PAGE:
Just don't call me late for dinner.

There is time during the stop maybe, but I'm not sure there is 3 seconds where you have time to do the above. In my few times of braking avoidance, it has been probably closer to a second and a half till I was on the ground trying to get my breath back. Now this wasnt 60 mph but closer to 35 or 40 in dirt, and for the most part on pavement I have found the Shinko golden boy 244 tires to not really give a shit what kind of gyrations you do they still handle pavement like your on ball bearings.

I have a pretty big top box and am 5' 11" and there is no way for me to get back over my seat wings and get tangled up with it.




I think it would work okay on a dirt bike or dual sport with a seat like a banana but if you put a road sofa on it it's pretty hard to get back that far.

I'm not about to tell you how you should ride, you do it ever how you want. But for me it's a non issue, in a trip of 500 miles I'll use the rear brake maybe 2 times.
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Old 04-01-2012, 05:29 PM   #38
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While I understand how the braking technique in the OP would be useful in the dirt, riding on paved roads is different.

First, PROGRESSIVE application of the brake, whether front or rear. Never stab or grab it. If you can't do this in a panic stop, you need to practice progressive application of the brake as an emergency technique.

Second. An unweighted wheel will lock up and slide sooner than a properly loaded wheel. So with progressive application of the front brake, the weight will shift towards the front as the wheel loads. The increased load will increase tire grip on the pavement, and require yet more brake pressure to lock up. using progressive application will give you feedback that will allow you to sense what the proper maximum brake pressure is given the current road conditions.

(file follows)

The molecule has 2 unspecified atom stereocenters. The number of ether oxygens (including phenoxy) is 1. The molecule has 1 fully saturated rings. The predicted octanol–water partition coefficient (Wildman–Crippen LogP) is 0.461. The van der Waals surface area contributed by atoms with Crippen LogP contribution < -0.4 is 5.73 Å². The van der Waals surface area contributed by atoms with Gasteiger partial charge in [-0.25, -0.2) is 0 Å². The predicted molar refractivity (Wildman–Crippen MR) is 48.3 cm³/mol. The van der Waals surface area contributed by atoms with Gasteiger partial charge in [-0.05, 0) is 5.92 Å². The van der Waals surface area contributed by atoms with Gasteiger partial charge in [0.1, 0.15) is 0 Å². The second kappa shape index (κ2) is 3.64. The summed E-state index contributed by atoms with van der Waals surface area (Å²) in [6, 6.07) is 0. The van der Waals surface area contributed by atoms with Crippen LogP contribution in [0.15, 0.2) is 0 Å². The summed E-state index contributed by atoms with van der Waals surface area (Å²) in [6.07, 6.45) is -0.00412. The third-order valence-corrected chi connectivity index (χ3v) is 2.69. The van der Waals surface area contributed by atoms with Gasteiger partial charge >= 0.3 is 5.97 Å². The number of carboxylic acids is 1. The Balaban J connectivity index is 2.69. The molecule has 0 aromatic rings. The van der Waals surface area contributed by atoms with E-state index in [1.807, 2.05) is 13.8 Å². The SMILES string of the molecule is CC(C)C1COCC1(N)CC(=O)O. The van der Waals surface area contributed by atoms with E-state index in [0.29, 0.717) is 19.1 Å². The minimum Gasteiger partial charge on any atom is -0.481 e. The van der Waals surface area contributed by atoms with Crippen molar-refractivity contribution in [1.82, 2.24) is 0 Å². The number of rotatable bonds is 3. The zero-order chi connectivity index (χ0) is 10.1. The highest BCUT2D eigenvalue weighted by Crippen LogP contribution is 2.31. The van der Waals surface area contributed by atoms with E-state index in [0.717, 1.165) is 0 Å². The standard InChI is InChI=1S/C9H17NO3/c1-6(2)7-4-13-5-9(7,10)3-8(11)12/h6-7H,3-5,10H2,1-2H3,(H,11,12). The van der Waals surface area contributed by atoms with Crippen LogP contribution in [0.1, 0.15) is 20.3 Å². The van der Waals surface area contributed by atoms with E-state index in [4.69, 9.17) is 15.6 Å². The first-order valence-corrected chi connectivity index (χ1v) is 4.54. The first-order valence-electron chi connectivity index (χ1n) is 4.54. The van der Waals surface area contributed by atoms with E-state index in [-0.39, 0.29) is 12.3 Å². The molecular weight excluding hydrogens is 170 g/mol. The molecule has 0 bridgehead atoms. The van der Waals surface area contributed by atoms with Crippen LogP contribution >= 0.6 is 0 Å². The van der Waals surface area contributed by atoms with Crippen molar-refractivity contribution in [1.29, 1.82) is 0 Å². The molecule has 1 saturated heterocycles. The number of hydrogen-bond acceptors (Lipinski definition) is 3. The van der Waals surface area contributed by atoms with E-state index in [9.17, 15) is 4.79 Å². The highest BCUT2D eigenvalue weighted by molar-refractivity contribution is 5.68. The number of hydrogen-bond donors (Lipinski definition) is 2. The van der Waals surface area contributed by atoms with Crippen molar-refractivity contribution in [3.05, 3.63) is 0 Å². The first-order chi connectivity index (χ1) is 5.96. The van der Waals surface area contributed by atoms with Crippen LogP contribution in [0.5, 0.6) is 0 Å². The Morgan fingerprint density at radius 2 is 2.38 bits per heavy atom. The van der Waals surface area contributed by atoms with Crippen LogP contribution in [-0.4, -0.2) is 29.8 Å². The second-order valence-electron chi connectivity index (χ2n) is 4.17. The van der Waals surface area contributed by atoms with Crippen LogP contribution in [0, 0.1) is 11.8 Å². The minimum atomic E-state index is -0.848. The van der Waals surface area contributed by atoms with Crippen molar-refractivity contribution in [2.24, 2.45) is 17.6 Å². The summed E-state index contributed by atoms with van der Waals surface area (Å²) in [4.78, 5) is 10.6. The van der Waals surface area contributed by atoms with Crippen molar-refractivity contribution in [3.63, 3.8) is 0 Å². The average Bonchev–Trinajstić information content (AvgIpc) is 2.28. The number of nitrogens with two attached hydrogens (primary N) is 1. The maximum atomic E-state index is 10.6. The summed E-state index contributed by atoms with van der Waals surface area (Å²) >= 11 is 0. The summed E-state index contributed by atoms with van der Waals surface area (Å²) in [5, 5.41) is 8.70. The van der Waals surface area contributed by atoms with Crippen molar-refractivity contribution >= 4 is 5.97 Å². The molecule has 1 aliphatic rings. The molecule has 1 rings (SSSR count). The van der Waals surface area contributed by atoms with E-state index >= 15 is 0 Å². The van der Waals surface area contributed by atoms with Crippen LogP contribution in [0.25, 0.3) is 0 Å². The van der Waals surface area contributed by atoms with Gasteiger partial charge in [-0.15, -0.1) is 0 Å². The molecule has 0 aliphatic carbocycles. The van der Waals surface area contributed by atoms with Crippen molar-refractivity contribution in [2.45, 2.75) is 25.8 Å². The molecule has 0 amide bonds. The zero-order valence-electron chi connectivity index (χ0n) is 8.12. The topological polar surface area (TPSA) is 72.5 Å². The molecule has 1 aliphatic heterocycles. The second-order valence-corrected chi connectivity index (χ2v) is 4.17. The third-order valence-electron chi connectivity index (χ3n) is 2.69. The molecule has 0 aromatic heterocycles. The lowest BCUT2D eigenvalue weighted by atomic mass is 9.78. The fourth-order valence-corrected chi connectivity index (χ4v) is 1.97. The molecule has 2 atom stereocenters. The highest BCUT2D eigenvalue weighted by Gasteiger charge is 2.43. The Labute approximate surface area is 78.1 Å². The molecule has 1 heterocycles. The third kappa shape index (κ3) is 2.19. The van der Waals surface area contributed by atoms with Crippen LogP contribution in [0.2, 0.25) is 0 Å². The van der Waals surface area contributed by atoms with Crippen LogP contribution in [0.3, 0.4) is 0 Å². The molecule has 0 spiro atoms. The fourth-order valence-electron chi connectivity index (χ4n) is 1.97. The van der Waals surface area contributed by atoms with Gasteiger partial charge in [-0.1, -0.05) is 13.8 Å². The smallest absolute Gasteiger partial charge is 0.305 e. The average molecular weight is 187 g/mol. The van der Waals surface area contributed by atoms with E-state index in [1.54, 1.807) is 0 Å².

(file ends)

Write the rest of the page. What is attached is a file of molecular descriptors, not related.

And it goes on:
Third, as the weight transfers toward the front, the rear wheel unloads, requiring less brake pressure to lock it up and cause a slide.

Your premise that moving your weight back will increase the loading of the rear wheel and increase it's stopping capability is actually a valid premise. However, the front brake provides the majority of stopping power, and by shifting your weight towards the rear wheel, you are decreasing it's ability to provide hard braking without locking up due to the decreasing weight on it from your body weight shift. The net result is that, on pavement, you decrease the stopping power of your bike and increase the stopping distance by shifting your weight to the rear.

I've not ridden a KLR. But I've never ridden a motorcycle where the rear brake stopped a bike faster than the front when either is used exclusively.